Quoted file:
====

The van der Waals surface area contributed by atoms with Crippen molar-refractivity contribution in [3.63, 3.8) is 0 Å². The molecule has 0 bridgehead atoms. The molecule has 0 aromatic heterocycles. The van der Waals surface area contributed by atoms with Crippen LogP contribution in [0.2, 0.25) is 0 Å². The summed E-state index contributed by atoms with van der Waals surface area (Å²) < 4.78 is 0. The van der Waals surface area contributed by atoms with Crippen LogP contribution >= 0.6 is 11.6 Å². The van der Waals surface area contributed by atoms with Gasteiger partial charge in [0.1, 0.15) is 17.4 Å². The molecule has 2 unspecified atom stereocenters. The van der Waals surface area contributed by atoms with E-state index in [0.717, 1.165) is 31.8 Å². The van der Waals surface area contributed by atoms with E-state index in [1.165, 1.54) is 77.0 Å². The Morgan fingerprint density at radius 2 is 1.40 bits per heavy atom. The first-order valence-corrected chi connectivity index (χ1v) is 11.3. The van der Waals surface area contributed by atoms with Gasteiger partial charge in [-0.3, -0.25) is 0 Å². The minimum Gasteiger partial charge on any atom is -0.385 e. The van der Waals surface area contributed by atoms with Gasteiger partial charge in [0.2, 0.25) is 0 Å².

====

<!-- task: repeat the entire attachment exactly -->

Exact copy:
The van der Waals surface area contributed by atoms with Crippen molar-refractivity contribution in [3.63, 3.8) is 0 Å². The molecule has 0 bridgehead atoms. The molecule has 0 aromatic heterocycles. The van der Waals surface area contributed by atoms with Crippen LogP contribution in [0.2, 0.25) is 0 Å². The summed E-state index contributed by atoms with van der Waals surface area (Å²) < 4.78 is 0. The van der Waals surface area contributed by atoms with Crippen LogP contribution >= 0.6 is 11.6 Å². The van der Waals surface area contributed by atoms with Gasteiger partial charge in [0.1, 0.15) is 17.4 Å². The molecule has 2 unspecified atom stereocenters. The van der Waals surface area contributed by atoms with E-state index in [0.717, 1.165) is 31.8 Å². The van der Waals surface area contributed by atoms with E-state index in [1.165, 1.54) is 77.0 Å². The Morgan fingerprint density at radius 2 is 1.40 bits per heavy atom. The first-order valence-corrected chi connectivity index (χ1v) is 11.3. The van der Waals surface area contributed by atoms with Gasteiger partial charge in [-0.3, -0.25) is 0 Å². The minimum Gasteiger partial charge on any atom is -0.385 e. The van der Waals surface area contributed by atoms with Gasteiger partial charge in [0.2, 0.25) is 0 Å².